Chestnut blight affected more tree species than the American chestnut.
In 1905, scientists discovered a new fungus attacking American chestnuts at a New York zoo. At first officials weren’t concerned, but then the chestnut blight spread rapidly.
The chestnut blight is best known for wiping out most of the American chestnuts, but that tree species wasn’t the only casualty. It also destroyed more than 99 percent of a related nut tree, the Ozark chinquapin. Growing rapidly and bearing small, round nuts singly in the burr, Ozark chinquapin trees were once common on well-drained hillsides throughout the lower Midwestern and upper Southern states. By 1975, the chinquapin trees had almost all died back to the roots, only to send up new shoots that would grow for a few years before succumbing yet again to the blight.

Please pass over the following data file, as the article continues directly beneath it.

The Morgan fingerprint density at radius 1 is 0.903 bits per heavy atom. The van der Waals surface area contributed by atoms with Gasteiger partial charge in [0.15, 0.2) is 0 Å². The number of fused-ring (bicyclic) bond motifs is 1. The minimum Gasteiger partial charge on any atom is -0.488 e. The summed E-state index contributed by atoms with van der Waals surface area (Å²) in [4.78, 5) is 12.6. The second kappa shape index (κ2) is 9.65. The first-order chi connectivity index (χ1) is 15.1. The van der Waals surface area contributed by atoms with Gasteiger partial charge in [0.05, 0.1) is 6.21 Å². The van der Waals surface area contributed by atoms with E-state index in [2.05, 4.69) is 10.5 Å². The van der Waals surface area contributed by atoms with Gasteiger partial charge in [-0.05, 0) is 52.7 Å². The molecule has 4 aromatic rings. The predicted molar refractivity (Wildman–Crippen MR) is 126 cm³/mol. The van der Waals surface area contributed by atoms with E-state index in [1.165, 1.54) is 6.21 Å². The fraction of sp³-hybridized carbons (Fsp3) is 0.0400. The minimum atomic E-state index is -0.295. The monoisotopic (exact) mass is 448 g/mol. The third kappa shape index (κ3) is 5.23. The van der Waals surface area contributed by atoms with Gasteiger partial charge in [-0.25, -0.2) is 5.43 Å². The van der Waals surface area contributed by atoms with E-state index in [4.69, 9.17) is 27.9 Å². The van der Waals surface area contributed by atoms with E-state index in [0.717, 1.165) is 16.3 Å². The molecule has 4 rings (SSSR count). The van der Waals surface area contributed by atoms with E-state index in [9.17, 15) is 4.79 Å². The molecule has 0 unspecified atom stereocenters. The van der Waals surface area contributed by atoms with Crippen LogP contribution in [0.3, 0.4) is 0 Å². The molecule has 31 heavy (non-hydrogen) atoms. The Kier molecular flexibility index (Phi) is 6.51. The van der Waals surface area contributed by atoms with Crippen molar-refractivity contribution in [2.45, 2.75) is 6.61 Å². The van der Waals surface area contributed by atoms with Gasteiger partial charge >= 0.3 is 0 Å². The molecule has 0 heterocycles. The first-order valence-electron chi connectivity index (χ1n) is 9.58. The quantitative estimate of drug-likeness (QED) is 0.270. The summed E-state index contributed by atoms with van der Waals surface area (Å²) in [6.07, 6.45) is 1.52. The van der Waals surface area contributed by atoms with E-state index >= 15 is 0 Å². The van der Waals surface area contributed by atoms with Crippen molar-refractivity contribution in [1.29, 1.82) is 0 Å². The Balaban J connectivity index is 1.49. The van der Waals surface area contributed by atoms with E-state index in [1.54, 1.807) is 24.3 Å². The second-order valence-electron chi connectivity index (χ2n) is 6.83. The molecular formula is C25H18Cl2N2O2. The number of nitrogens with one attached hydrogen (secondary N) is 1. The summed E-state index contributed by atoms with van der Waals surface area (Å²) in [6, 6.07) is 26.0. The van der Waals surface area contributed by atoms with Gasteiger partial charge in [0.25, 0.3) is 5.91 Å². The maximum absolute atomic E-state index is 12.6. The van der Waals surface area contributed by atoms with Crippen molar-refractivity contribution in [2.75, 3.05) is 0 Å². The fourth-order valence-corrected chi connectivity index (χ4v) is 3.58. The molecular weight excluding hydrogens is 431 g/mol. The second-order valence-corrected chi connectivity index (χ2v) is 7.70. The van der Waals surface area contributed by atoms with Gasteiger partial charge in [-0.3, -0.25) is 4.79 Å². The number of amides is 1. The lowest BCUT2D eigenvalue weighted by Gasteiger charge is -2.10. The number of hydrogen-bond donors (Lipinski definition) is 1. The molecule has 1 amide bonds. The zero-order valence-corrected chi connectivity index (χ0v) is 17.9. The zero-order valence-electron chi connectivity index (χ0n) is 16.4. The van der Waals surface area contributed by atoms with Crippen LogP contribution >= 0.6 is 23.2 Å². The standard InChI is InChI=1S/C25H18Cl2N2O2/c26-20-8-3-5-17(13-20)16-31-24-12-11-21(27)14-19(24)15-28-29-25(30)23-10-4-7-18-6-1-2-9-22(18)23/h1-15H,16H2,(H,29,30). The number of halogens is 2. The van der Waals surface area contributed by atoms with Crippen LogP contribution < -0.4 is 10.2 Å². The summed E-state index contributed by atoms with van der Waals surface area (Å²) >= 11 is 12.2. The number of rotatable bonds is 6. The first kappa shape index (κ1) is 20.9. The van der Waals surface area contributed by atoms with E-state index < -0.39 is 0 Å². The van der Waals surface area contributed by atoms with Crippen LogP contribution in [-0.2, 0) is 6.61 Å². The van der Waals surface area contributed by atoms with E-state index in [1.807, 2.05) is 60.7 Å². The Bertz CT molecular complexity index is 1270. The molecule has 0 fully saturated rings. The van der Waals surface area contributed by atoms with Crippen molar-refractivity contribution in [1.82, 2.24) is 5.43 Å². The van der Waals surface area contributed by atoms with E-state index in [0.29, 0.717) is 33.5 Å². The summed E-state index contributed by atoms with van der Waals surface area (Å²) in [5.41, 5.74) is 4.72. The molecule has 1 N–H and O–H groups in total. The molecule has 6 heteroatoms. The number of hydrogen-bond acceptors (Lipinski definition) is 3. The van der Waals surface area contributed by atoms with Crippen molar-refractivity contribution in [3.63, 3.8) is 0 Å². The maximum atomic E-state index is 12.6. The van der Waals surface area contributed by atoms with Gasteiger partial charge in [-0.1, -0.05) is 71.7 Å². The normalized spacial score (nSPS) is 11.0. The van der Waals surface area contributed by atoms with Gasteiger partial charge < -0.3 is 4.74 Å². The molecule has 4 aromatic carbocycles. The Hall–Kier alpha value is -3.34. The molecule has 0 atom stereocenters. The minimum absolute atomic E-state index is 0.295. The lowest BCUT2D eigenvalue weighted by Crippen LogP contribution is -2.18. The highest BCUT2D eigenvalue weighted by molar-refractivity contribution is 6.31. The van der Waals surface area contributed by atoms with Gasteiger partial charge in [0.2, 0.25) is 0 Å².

In the last 10 years, foresters Stephen Bost and Kip Mourglia have identified a few trees that seem to have some resistance or tolerance to the blight. They seek to find thriving chinquapin trees in Arkansas, Missouri and Oklahoma, propagate the species, and provide blight-resistant nuts for planting.
So far, several dozen large trees have been identified as being somewhat resistant, and hundreds of new trees have been planted. With good soil drainage, the new trees have a good chance of escaping blight and root rot, and slowly restoring the tree species in the United States.
Read more: Discover how thousands of volunteers around the country are working together to keep the American chestnut alive in Preserving the American Chestnut.
More than 150 workshops, great deals from more than 200 exhibitors, off-stage demos, inspirational keynotes, and great food!LEARN MORE